We’re Life Hackers
The popularity of wearable devices like Fitbit is fueled by the addictive logic of the quantified selfmovement if we can collect enough data about our daily routines, we can tweak our behavior to live healthier and be happier. Living a better life doesn’t have to mean dramatic changes getting a new job, moving to a new city, cutting out carbs (no!) it can be as simple as taking 1,000 more steps every day and sleeping 20 more minutes each night.
This is the life hacker mentality, in which everything can be improved and upgraded for maximum performance, including ourselves. Wearable devices provide us with concrete data about the minutia of our daily routines. They can tell you exactly how long you’ve been sitting, sleeping, biking, running or standing. And based on what’s “healthy” for someone your age, height, and weight, you can set goals to improve on those numbers.
Motivation is key to any successful fitness routine. It’s what drags you out of bed on a cold winter morning to hit the gym before work. And it’s what convinces you to skip that second slice of cake at the office birthday party. But motivation can be hard to maintain.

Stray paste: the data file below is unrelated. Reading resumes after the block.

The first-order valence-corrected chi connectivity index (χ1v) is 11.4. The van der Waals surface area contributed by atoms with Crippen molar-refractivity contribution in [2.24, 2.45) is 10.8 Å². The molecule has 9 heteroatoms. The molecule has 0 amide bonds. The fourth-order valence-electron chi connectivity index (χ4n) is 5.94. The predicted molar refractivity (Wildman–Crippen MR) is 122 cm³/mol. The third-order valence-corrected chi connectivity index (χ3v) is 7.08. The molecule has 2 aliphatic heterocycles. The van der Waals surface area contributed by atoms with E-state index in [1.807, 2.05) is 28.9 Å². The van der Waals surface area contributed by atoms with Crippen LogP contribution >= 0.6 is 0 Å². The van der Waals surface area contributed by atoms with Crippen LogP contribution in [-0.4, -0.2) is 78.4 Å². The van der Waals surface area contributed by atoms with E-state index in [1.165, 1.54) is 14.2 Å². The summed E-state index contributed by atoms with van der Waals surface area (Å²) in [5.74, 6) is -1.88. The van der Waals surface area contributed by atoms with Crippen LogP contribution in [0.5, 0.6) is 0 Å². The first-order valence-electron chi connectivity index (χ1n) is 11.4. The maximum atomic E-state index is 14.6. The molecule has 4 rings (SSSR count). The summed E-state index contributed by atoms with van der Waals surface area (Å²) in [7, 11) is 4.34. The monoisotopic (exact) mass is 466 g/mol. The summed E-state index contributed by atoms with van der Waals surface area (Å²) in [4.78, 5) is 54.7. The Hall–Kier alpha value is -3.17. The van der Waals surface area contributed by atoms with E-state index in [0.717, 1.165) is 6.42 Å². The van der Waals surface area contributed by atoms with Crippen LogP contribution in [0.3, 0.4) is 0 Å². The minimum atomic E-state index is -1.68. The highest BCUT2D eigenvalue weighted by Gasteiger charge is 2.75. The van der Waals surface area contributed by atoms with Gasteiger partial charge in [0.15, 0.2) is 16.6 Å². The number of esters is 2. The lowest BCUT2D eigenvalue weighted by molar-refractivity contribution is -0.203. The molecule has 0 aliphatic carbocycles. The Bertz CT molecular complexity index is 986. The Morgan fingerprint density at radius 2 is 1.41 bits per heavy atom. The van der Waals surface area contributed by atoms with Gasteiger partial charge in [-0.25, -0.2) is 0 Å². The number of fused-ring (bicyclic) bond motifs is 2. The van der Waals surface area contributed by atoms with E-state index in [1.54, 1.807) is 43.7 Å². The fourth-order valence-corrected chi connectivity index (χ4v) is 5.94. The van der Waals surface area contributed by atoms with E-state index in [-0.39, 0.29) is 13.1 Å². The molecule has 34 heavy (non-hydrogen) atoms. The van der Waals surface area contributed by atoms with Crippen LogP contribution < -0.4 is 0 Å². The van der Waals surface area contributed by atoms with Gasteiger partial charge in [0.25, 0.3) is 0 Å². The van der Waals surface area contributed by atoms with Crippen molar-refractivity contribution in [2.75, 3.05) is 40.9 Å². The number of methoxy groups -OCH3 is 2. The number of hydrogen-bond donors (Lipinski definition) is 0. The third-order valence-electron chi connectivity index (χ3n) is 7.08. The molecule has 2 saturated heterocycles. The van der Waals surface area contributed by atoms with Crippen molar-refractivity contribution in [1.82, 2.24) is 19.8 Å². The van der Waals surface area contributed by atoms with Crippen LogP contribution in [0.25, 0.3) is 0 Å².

That’s where competition comes in. Some of the top wearables for fitness have built-in systems for challenging and competing against friends (and strangers) to reach fitness goals.
We Want to Look Cool
Google does a lot of things very, very well: intuitive Web searches, glitch-free e-mail, insanely accurate online maps, stable mobile operating systems, the list goes on. But even the greatest heroes have their Achilles heel (Achilles, for one). Despite its incredible success, in the minds of most Americans, Google will always be a big nerd.
Google Glass was supposed to be Google’s revolutionary entry into the world of wearable technology. Introduced in 2013 as a limited beta release, Google Glass was hailed as the first mass-produced smart glasses, letting users search and browse the Web, get directions, take photos and video, all with a tap of the finger or a simple voice command.
We Need a Coach
“You call that a push up? Pick up the pace! One more lap, full speed!”
Anyone else having gym class flashbacks? The truth is that when it comes to staying motivated to exercise, we can all use a strong push. One of the greatest benefits of wearing a fitness tracking device is that it can continuously remind you of your fitness goals and motivate/guilt you into achieving them.[related-posts]
Perks Trump Privacy
Wearable devices collect enormous amounts of personal data. And by syncing these devices with our smartphones, we’re uploading reams of highly personal information about our every move, nap and meal into the cloud.
For most of us, the convenience of wearable fitness trackers trumps any concerns over information privacy. In fact, we’re willing to give away even more personal data if it comes with a perk.[How Stuff Works]